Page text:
Ski Apache Suspends Summer Operations; Assessing Lift Damage After Fire
You won’t reach anyone at Ski Apache, high above Ruidoso, N.M., by phone and you can't drive up the long, winding access road to see for yourself. But, you will get a cryptic message that begs for more details that are not forthcoming.
The phone recording says summer operations at the ski area (due to have begun June 29) have been suspended, fire damage to lifts 4 (Capitan Triple) and 8 (Elk Quad) is being assessed, and there has been no damage to structures at the base area. The resort website has no information whatsoever on the fire.
The “Little Bear Fire,” as it has come to be known, is now at 60 percent containment (June 20). It has consumed 41,718 acres. Some 254 homes and structures have been destroyed – the most in New Mexico history. Crews are wrapping up setting “backing fires” to burn out undergrowth fuel inside the containment area. There is very low humidity and close to 1,000 fire personnel remain on the scene based at Incident Command Center in the heart of Ruidoso.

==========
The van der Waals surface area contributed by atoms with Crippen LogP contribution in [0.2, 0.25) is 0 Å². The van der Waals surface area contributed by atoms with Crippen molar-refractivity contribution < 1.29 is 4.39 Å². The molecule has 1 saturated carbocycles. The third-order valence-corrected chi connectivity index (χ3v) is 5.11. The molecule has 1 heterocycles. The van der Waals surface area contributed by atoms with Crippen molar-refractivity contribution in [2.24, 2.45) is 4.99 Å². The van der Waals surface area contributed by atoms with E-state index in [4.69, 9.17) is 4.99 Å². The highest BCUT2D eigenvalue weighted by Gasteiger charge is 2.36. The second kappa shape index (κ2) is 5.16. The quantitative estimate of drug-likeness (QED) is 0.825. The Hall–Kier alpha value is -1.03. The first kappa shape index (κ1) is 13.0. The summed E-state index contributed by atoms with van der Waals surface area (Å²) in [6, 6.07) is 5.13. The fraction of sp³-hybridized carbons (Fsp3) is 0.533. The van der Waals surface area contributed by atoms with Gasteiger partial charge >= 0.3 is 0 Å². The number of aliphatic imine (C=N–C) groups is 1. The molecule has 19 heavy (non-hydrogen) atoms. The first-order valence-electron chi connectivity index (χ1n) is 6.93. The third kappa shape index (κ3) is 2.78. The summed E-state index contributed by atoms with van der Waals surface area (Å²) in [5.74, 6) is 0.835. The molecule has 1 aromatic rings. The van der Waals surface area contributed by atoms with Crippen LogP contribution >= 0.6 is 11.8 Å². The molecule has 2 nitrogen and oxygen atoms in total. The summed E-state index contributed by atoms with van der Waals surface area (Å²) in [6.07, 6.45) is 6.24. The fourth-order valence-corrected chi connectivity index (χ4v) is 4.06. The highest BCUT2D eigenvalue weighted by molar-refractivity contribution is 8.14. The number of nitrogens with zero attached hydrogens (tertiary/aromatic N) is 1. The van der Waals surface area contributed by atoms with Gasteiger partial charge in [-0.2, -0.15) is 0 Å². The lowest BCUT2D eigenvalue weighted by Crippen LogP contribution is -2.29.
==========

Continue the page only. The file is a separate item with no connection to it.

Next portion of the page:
The most popular summer activity at Ski Apache, owned by the Mescalero Apache tribe, is riding the gondola over the valleys, up the peak of Sierra Blanca, and taking in panoramic vistas at the mountain-top Gazebo, about 500 feet from the summit. The ski area bills itself as the “Switzerland of the Southwest” because of its Alpine feel. Sierra Blanca soars above 12,000 feet literally giving it its own weather system.
A resort official was quoted by InciWeb.org at the height of the fire danger as saying the ski area had sustained some damage, but would open for the 2012-13 season. The phone message is the first update.
Ski Run Road, leading from Highway 48 above Ruidoso to Ski Apache, remains closed to all but fire officials and residents who have cabins or homes. A new advisory warns those returning to their homes to boil their drinking water.
A dramatic YouTube video of the ski area’s webcam (see SnoCountry.com’s earlier story) showed snow guns being deployed to ward off the fire.
The huge High Park fire near Fort Collins, Colo. is reported to be 55 percent contained. Closest ski resorts are at least two hours away. None are threatened by this fire.
This report is filed live from Ruidoso, N.M.
Photo: Little Bear Fire, Kari Greer/U.S. Forest Service